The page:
Europeans are more apt to learn new languages, since many European countries require their students to learn several languages. For example, schools in Switzerland teach German, English, French and Italian as part of normal curriculum.


Getting Arabic into American schools will be a more difficult task, but it could prove to be beneficial.   Knowledge of Arabic will promote investments here since there are a lot of revenues from oil.   The lack of knowledge has stagnated investments into this country.




The U.S. has also been slow to react because of the dominance of English in international finance. Additionally, bias against Arabs continues to permeate American media and other influential groups. But as the Internet in Arabic script becomes more prominent in Arab countries, the use of Arabic will be more necessary to do business in the Near East.


If you want to do business or work for a corporation that does business in Arab countries, then it is helpful.  Knowing another language puts you in a better position.  Beyond a potential economic benefit, a growing number of organizations are promoting Arabic education as a way to permeate Muslim traditions and Arab culture in second and third generation Arab-Americans.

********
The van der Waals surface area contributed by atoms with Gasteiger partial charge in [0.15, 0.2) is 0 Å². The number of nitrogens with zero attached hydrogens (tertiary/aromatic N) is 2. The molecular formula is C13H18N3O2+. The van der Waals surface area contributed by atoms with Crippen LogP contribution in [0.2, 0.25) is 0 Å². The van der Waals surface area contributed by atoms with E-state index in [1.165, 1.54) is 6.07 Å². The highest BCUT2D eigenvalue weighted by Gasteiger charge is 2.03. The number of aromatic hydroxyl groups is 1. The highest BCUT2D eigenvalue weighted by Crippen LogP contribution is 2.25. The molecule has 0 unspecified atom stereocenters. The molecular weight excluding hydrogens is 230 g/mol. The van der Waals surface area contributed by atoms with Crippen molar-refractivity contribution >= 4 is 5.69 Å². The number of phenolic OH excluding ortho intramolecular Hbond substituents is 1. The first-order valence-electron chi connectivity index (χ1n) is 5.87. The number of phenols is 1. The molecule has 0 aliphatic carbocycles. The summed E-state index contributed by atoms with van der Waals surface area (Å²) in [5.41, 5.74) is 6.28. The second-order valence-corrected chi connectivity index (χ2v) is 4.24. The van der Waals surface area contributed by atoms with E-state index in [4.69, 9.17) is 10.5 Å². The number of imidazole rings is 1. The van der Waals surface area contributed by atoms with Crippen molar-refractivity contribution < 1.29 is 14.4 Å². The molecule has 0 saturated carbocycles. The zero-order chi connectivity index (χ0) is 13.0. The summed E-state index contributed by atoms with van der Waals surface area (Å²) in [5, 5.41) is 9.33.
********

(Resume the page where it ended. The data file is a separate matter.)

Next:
"It is important to have our children identify with their culture”,  says Sakeena Mirza, the Research and Education Director for the Southern California chapter of the Council on American Islamic Relations (CAIR). “It will give them more self-confidence in their cultural heritage.”




At this point, ALIF is only a dream, but ALIF is steadily gaining support among a greater number of Arab-American organizations.  ALIF has already received support from Arabic and Muslim advocacy groups such as CAIR, the Arab American Business, Chambers of Commerce, and the Islamic Shura Councils of major cities.   ALIF has also received support from several public and private universities such as UCLA, USC, California State University at Fullerton, Universities of Wisconsin, and Michigan, as well as major Universities

in Canada  such as McGill, and various Universities in U.K.


To set up the ALIF program,  it is estimated to cost  between $3 to $4 million, depending on the project’s initial scope and reach.  The money will be used to secure a facility, develop educational software, buy textbooks and train Arabic-proficient people to teach the language. The software would be used on the Internet to make it easier for instructors to teach and give them additional resources to tap.


Once funding is in place, we hope to enlist thousands of Arabic-speaking “weekend” teachers to make the program active. There are about 3,000 Islamic centers in the U.S and another 1,000 in Canada that have people who teach Arabic in the centers on the weekends.  We are hoping to retrain this group to get them accredited and ready to teach in classrooms.  We can also draw upon the strength of 300 Islamic organizations in U.K.